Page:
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Alabama: 7th-Grade Standards

AL.7 Standard: Geography

In this one-semester geography course, students increase their knowledge about the physical and human nature of the world and about relationships between people and their environments. Interwoven throughout the course are the three interrelated components of geography. These components include Earth as a physical object, a physical environment, and a place in which humans live; geographic skills; and spatial and ecological perspectives.

7.1

  • 7.1.1 Students will:

    Describe the world in spatial terms using maps and other geographic representations, tools, and technologies. (Economics, Geography, Civics and Government)

  • 7.1.2 Students will practice:

    • Explaining the use of map essentials, including type, projections, scale, legend, distance, direction, grid, and symbols
      • Grade Level Example:

        type—reference, thematic, planimetric, topographic, globes and map projections, aerial photographs, satellite images
        direction—lines of latitude and longitude, cardinal and intermediate directions
        distance—fractional, graphic, and verbal scales

    • Identifying geospatial technologies to acquire, process, and report information from a spatial perspective
      • Grade Level Example:

        Google Earth, Global Positioning System (GPS), geographic information system (GIS), satellite remote sensing, aerial photography

    • Utilizing maps to explain relationships and environments among people and places, including trade patterns, governmental alliances, and immigration patterns
    • Applying mental maps to answer geographic questions, including how experiences and cultures influence perceptions and decisions
    • Categorizing the geographic organization of people, places, and environments using spatial models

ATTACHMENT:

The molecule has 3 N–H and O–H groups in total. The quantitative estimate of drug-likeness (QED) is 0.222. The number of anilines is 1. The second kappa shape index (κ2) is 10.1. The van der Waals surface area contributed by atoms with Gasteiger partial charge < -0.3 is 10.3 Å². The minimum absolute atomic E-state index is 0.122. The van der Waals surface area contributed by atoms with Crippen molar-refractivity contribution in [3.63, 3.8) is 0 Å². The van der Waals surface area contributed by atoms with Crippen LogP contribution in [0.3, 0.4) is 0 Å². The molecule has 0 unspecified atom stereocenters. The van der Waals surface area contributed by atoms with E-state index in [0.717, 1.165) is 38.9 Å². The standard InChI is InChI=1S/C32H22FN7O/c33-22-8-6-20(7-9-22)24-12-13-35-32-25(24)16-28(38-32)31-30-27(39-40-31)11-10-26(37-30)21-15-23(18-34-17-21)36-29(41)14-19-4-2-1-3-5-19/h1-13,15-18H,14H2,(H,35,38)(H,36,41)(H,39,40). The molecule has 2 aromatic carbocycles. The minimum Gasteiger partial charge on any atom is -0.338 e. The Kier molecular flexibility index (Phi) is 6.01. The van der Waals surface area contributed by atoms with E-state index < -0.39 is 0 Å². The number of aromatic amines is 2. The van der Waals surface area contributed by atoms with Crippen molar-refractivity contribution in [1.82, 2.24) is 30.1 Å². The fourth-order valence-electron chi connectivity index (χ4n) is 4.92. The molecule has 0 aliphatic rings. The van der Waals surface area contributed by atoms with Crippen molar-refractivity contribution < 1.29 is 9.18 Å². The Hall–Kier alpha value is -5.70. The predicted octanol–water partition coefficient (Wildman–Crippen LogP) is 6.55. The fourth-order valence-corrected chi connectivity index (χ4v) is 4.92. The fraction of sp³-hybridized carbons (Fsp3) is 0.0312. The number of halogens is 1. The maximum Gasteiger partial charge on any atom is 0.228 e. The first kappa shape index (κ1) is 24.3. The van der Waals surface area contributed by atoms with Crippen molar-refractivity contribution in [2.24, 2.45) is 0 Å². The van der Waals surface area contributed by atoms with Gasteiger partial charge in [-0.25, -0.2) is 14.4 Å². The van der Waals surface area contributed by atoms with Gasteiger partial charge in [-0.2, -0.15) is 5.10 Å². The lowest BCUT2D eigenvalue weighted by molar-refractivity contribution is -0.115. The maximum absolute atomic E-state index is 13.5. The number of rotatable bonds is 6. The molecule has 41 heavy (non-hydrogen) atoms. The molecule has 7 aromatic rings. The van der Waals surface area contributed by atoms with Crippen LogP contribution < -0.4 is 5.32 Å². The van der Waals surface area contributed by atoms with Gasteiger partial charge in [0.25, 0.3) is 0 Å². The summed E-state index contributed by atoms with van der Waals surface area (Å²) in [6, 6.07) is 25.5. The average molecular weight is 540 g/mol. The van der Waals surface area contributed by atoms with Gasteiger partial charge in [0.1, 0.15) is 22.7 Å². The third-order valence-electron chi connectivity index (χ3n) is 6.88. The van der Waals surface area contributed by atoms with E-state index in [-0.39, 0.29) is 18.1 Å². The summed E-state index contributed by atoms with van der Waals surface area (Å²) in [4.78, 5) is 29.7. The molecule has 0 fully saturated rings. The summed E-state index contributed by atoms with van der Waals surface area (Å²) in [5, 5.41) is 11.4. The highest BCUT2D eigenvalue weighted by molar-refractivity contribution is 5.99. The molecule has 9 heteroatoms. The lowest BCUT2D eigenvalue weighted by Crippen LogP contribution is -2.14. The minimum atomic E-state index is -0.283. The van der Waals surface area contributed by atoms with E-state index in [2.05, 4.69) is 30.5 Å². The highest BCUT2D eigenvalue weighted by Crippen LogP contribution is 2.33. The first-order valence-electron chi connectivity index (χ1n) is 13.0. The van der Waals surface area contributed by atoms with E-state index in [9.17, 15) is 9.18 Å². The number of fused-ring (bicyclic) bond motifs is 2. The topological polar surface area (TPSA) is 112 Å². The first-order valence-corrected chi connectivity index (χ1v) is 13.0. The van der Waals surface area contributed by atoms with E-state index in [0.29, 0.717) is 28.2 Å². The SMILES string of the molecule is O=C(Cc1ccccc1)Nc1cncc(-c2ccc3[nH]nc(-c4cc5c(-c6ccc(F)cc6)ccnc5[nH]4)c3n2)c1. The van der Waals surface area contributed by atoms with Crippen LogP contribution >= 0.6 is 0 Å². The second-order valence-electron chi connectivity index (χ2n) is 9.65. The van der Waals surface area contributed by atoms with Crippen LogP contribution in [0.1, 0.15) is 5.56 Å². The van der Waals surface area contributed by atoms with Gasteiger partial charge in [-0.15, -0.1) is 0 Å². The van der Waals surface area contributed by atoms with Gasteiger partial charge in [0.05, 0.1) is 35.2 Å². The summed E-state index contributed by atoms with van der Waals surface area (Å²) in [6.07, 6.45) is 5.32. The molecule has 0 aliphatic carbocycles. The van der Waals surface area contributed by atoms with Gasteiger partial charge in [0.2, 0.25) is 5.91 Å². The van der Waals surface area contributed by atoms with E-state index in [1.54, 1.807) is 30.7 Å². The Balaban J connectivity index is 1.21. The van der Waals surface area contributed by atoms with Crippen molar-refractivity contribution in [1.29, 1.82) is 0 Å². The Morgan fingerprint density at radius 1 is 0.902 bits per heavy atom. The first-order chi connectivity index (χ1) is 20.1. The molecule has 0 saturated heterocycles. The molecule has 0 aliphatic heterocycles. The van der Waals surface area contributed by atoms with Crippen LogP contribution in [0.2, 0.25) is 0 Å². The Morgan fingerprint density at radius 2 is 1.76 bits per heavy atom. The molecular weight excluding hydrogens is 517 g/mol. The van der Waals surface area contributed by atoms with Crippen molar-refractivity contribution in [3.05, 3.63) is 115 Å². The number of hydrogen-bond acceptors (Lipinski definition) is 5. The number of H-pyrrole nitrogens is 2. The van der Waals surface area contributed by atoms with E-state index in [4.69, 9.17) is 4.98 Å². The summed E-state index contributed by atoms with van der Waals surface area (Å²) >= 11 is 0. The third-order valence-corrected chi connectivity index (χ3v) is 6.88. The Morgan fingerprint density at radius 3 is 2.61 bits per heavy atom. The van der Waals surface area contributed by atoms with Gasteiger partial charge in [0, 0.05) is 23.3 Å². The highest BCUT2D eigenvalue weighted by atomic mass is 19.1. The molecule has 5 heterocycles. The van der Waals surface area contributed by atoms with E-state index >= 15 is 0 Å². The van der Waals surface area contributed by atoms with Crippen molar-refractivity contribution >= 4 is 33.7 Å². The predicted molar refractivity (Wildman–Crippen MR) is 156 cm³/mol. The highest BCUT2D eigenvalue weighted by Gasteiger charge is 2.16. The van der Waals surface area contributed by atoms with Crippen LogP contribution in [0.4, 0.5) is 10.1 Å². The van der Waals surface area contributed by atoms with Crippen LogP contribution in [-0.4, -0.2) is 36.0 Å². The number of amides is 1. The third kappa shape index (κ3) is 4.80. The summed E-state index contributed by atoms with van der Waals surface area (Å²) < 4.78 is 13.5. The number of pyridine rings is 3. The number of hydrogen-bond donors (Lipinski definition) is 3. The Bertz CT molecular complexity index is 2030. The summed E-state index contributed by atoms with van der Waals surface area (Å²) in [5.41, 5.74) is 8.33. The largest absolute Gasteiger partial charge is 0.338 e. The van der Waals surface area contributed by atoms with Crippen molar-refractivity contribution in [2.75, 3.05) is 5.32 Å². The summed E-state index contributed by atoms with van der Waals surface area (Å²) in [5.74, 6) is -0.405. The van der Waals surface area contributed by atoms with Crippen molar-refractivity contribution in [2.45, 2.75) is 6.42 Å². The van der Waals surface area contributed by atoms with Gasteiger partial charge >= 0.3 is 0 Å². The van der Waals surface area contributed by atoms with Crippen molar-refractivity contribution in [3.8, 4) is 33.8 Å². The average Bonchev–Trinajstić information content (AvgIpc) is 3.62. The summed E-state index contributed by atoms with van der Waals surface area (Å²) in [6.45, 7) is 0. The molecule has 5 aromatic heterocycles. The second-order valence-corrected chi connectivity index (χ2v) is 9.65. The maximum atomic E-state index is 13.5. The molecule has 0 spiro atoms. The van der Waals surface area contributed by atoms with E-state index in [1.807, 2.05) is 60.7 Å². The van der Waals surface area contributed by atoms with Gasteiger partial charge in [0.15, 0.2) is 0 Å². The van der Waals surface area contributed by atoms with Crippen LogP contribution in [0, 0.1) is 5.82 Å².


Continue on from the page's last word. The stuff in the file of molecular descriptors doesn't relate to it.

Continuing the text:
• Grade Level Example:

        urban land-use patterns, distribution and linkages of cities, migration patterns, population density patterns, spread of culture traits, spread of contagious diseases through a population

7.2

  • 7.2.1 Students will:

    Determine how regions are used to describe the organization of Earth’s surface. (Economics, Geography)

  • 7.2.2 Students will practice:

    • Identifying physical and human features used as criteria for mapping formal, functional, and perceptual regions
      • Grade Level Example:

        physical features—landforms, climates, water bodies, resources
        human features—language, religion, culture, economy, government

    • Interpreting processes and reasons for regional change, including land use, urban growth, population, natural disasters, and trade
    • Analyzing interactions among regions to show transnational relationships, including the flow of commodities and Internet connectivity
      • Grade Level Example:

        winter produce to Alabama from Chile and California, poultry from Alabama to other countries

    • Comparing how culture and experience influence individual perceptions of places and regions
      • Grade Level Example:

        cultural influences—language, religion, ethnicity, iconography, symbology, stereotypes

    • Explaining globalization and its impact on people in all regions of the world
      • Grade Level Example:

        quality and sustainability of life, international cooperation

7.3

  • 7.3.1 Students will:

    Compare geographic patterns in the environment that result from processes within the atmosphere, biosphere, lithosphere, and hydrosphere of Earth’s physical systems. (Geography)

  • 7.3.2 Students will practice:

    • Comparing Earth-Sun relationships regarding seasons, fall hurricanes, monsoon rainfall, and tornadoes
    • Explaining processes that shape the physical environment, including long-range effects of extreme weather phenomena
      • Grade Level Example:

        processes—plate tectonics, glaciers, ocean and atmospheric circulation, El Niño long-range
        effects—erosion on agriculture, typhoons on coastal ecosystems

    • Describing characteristics and physical processes that influence the spatial distribution of ecosystems and biomes on Earth’s surface
    • Comparing how ecosystems vary from place to place and over time
      • Grade Level Example:

        place to place—difference in soil, climate, and topography
        over time—alteration or destruction of natural habitats due to effects of floods and forest fires, reduction of species diversity due to loss of natural habitats, reduction of wetlands due to replacement by farms, reduction of forest and farmland due to replacement by housing developments, reduction of previously cleared land due to reforestation efforts

    • Comparing geographic issues in different regions that result from human and natural processes